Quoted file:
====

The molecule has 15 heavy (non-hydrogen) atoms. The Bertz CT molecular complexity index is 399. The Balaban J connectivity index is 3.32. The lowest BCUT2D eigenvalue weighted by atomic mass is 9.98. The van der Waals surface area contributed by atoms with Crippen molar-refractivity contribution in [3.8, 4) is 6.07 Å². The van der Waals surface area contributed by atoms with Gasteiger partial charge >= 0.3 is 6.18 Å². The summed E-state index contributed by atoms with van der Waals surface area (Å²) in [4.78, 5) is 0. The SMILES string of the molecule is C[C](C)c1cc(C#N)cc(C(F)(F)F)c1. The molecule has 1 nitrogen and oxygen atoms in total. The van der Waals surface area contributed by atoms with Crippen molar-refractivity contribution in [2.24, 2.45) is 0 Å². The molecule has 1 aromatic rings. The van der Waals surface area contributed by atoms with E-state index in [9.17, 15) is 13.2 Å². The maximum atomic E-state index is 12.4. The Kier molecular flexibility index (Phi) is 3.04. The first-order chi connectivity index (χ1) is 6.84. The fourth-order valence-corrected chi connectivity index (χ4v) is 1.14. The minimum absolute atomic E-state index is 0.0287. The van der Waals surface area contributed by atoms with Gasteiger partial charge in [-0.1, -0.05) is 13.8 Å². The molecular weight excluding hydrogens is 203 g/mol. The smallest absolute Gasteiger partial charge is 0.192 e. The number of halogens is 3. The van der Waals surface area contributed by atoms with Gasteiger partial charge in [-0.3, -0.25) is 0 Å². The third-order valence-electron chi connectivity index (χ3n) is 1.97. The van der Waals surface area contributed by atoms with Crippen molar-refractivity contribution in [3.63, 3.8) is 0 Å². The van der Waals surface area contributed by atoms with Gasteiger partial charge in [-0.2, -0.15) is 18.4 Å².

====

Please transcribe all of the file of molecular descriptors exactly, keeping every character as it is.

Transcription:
The molecule has 15 heavy (non-hydrogen) atoms. The Bertz CT molecular complexity index is 399. The Balaban J connectivity index is 3.32. The lowest BCUT2D eigenvalue weighted by atomic mass is 9.98. The van der Waals surface area contributed by atoms with Crippen molar-refractivity contribution in [3.8, 4) is 6.07 Å². The van der Waals surface area contributed by atoms with Gasteiger partial charge >= 0.3 is 6.18 Å². The summed E-state index contributed by atoms with van der Waals surface area (Å²) in [4.78, 5) is 0. The SMILES string of the molecule is C[C](C)c1cc(C#N)cc(C(F)(F)F)c1. The molecule has 1 nitrogen and oxygen atoms in total. The van der Waals surface area contributed by atoms with Crippen molar-refractivity contribution in [2.24, 2.45) is 0 Å². The molecule has 1 aromatic rings. The van der Waals surface area contributed by atoms with E-state index in [9.17, 15) is 13.2 Å². The maximum atomic E-state index is 12.4. The Kier molecular flexibility index (Phi) is 3.04. The first-order chi connectivity index (χ1) is 6.84. The fourth-order valence-corrected chi connectivity index (χ4v) is 1.14. The minimum absolute atomic E-state index is 0.0287. The van der Waals surface area contributed by atoms with Gasteiger partial charge in [-0.1, -0.05) is 13.8 Å². The molecular weight excluding hydrogens is 203 g/mol. The smallest absolute Gasteiger partial charge is 0.192 e. The number of halogens is 3. The van der Waals surface area contributed by atoms with Gasteiger partial charge in [-0.3, -0.25) is 0 Å². The third-order valence-electron chi connectivity index (χ3n) is 1.97. The van der Waals surface area contributed by atoms with Crippen molar-refractivity contribution in [3.63, 3.8) is 0 Å². The van der Waals surface area contributed by atoms with Gasteiger partial charge in [-0.2, -0.15) is 18.4 Å².